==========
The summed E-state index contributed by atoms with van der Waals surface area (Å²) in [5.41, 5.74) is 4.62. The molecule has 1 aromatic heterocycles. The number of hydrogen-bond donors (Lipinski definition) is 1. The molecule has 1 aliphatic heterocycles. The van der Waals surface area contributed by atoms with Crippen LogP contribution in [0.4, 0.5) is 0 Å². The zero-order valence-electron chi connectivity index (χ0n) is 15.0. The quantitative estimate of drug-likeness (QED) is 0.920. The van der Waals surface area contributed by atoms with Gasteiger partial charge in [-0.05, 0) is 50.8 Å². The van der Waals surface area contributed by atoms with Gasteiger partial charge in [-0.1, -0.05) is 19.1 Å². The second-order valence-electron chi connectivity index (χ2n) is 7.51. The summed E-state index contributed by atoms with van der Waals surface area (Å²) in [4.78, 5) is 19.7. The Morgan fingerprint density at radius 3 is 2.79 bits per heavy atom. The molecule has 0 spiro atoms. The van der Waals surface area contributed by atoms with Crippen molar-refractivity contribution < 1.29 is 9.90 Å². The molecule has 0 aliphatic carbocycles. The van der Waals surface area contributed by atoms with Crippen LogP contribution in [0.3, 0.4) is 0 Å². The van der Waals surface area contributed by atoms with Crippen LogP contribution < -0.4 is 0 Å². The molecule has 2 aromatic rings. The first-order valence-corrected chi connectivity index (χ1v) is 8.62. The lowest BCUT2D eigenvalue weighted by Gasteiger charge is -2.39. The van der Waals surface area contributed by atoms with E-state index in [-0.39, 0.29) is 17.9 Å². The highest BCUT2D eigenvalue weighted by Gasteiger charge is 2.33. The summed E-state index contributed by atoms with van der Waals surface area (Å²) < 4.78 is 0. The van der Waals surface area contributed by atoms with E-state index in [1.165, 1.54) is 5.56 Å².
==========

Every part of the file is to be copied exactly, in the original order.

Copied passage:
The summed E-state index contributed by atoms with van der Waals surface area (Å²) in [5.41, 5.74) is 4.62. The molecule has 1 aromatic heterocycles. The number of hydrogen-bond donors (Lipinski definition) is 1. The molecule has 1 aliphatic heterocycles. The van der Waals surface area contributed by atoms with Crippen LogP contribution in [0.4, 0.5) is 0 Å². The zero-order valence-electron chi connectivity index (χ0n) is 15.0. The quantitative estimate of drug-likeness (QED) is 0.920. The van der Waals surface area contributed by atoms with Gasteiger partial charge in [-0.05, 0) is 50.8 Å². The van der Waals surface area contributed by atoms with Gasteiger partial charge in [-0.1, -0.05) is 19.1 Å². The second-order valence-electron chi connectivity index (χ2n) is 7.51. The summed E-state index contributed by atoms with van der Waals surface area (Å²) in [4.78, 5) is 19.7. The Morgan fingerprint density at radius 3 is 2.79 bits per heavy atom. The molecule has 0 spiro atoms. The van der Waals surface area contributed by atoms with Crippen molar-refractivity contribution < 1.29 is 9.90 Å². The molecule has 0 aliphatic carbocycles. The van der Waals surface area contributed by atoms with Crippen LogP contribution in [0.3, 0.4) is 0 Å². The van der Waals surface area contributed by atoms with Crippen LogP contribution < -0.4 is 0 Å². The molecule has 2 aromatic rings. The first-order valence-corrected chi connectivity index (χ1v) is 8.62. The lowest BCUT2D eigenvalue weighted by Gasteiger charge is -2.39. The van der Waals surface area contributed by atoms with E-state index in [-0.39, 0.29) is 17.9 Å². The highest BCUT2D eigenvalue weighted by Gasteiger charge is 2.33. The summed E-state index contributed by atoms with van der Waals surface area (Å²) < 4.78 is 0. The van der Waals surface area contributed by atoms with E-state index in [1.165, 1.54) is 5.56 Å².